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  • Print publication year: 2015
  • Online publication date: November 2015

6 - Technical and untechnical concepts


Galileo, whose lead was quickly followed by Descartes and Newton, showed that a scientific theory has no place in it for terms which cannot appear among the data or the results of calculations. But colours, tastes, smells, noises and felt warmth and cold cannot, it seems, appear there. So there is no place for them in scientific theories. What the thermometer records has its place there, but not what the fingers or the lips register; the frequencies and amplitudes of the vibrations propagated through air, but not the notes that constitute heard melodies. To us it makes a big difference whether we are blind, colour-blind, or dazzled, and whether we look at things in sunlight or moonlight, through white glass or tinted glass; but the facts about light recorded and organized in the theory of optics are indifferent to these personal differences to us. The chemist, the geneticist and the wielder of the Geiger counter, in apparent defiance of this ostracism of sensible qualities, may indeed base their special theories on the smells and tastes of chemical compounds, on the colours of sweet-peas and on the clicks heard from the Geiger counter, but this does not suffice to reinstate these sensible qualities in the aristocracy of genuine physical facts. It shows only that they can, in certain conditions and when plenty of precautions are taken, be a reliable index to these facts, somewhat, perhaps, as a stomach-ache can be a reliable index to the presence of strychnine in the food consumed, though the food did not and could not incorporate any stomach-aches. Since scientific truths are about what can carry and be carried by calculations, colours, tastes and smells which cannot be so carried must belong not to the facts of physics, but elsewhere, namely either to the facts of human and animal physiology or to the facts of human and animal psychology. Colours are either in the eye of the beholder or else in the mind of the beholder. They are his rejected gift to the world. Here and here only can the iridescences of the bubble enjoy their slippery existence.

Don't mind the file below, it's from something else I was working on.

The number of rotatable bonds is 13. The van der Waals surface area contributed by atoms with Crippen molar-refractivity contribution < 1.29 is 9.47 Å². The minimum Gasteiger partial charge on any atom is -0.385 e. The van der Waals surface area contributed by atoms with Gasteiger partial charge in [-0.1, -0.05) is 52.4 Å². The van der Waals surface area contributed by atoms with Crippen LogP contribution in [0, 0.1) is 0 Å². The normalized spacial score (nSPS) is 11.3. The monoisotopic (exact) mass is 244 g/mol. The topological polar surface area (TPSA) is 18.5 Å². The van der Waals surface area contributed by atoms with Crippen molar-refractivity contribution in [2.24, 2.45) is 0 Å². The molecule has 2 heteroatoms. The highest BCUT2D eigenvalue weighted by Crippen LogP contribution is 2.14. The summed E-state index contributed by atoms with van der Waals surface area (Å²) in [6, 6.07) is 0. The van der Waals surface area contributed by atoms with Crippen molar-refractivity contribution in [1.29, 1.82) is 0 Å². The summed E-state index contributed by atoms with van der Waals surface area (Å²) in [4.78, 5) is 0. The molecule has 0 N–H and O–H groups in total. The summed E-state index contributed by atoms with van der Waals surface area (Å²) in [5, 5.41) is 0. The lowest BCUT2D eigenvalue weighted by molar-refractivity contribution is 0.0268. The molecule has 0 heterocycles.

This doctrine has had a great influence and there is something in it which is true and important. It brings out into the open a fundamental logical property of the formulae that can be ingredients in an exact scientific theory.